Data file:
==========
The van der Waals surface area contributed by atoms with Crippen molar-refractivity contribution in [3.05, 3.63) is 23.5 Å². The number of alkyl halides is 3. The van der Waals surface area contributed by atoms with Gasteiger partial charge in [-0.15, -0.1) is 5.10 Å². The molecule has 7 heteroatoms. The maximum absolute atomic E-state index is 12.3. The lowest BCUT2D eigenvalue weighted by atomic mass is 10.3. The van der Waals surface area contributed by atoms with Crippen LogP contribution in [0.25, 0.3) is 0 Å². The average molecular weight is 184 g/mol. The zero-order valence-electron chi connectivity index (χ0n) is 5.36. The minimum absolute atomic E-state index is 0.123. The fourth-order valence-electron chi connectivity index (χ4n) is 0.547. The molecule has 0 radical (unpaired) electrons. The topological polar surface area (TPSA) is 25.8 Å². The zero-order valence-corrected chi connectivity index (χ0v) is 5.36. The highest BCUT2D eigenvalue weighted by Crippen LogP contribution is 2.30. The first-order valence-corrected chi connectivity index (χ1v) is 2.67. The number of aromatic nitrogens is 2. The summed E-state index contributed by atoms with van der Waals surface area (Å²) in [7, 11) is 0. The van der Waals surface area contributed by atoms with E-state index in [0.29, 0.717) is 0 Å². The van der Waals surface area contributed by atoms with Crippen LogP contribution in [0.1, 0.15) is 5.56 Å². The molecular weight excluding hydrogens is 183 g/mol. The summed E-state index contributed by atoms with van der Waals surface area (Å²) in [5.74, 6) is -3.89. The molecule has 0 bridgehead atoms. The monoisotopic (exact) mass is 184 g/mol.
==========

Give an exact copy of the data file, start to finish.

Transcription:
The van der Waals surface area contributed by atoms with Crippen molar-refractivity contribution in [3.05, 3.63) is 23.5 Å². The number of alkyl halides is 3. The van der Waals surface area contributed by atoms with Gasteiger partial charge in [-0.15, -0.1) is 5.10 Å². The molecule has 7 heteroatoms. The maximum absolute atomic E-state index is 12.3. The lowest BCUT2D eigenvalue weighted by atomic mass is 10.3. The van der Waals surface area contributed by atoms with Crippen LogP contribution in [0.25, 0.3) is 0 Å². The average molecular weight is 184 g/mol. The zero-order valence-electron chi connectivity index (χ0n) is 5.36. The minimum absolute atomic E-state index is 0.123. The fourth-order valence-electron chi connectivity index (χ4n) is 0.547. The molecule has 0 radical (unpaired) electrons. The topological polar surface area (TPSA) is 25.8 Å². The zero-order valence-corrected chi connectivity index (χ0v) is 5.36. The highest BCUT2D eigenvalue weighted by Crippen LogP contribution is 2.30. The first-order valence-corrected chi connectivity index (χ1v) is 2.67. The number of aromatic nitrogens is 2. The summed E-state index contributed by atoms with van der Waals surface area (Å²) in [7, 11) is 0. The van der Waals surface area contributed by atoms with E-state index in [0.29, 0.717) is 0 Å². The van der Waals surface area contributed by atoms with Crippen LogP contribution in [0.1, 0.15) is 5.56 Å². The molecular weight excluding hydrogens is 183 g/mol. The summed E-state index contributed by atoms with van der Waals surface area (Å²) in [5.74, 6) is -3.89. The molecule has 0 bridgehead atoms. The monoisotopic (exact) mass is 184 g/mol.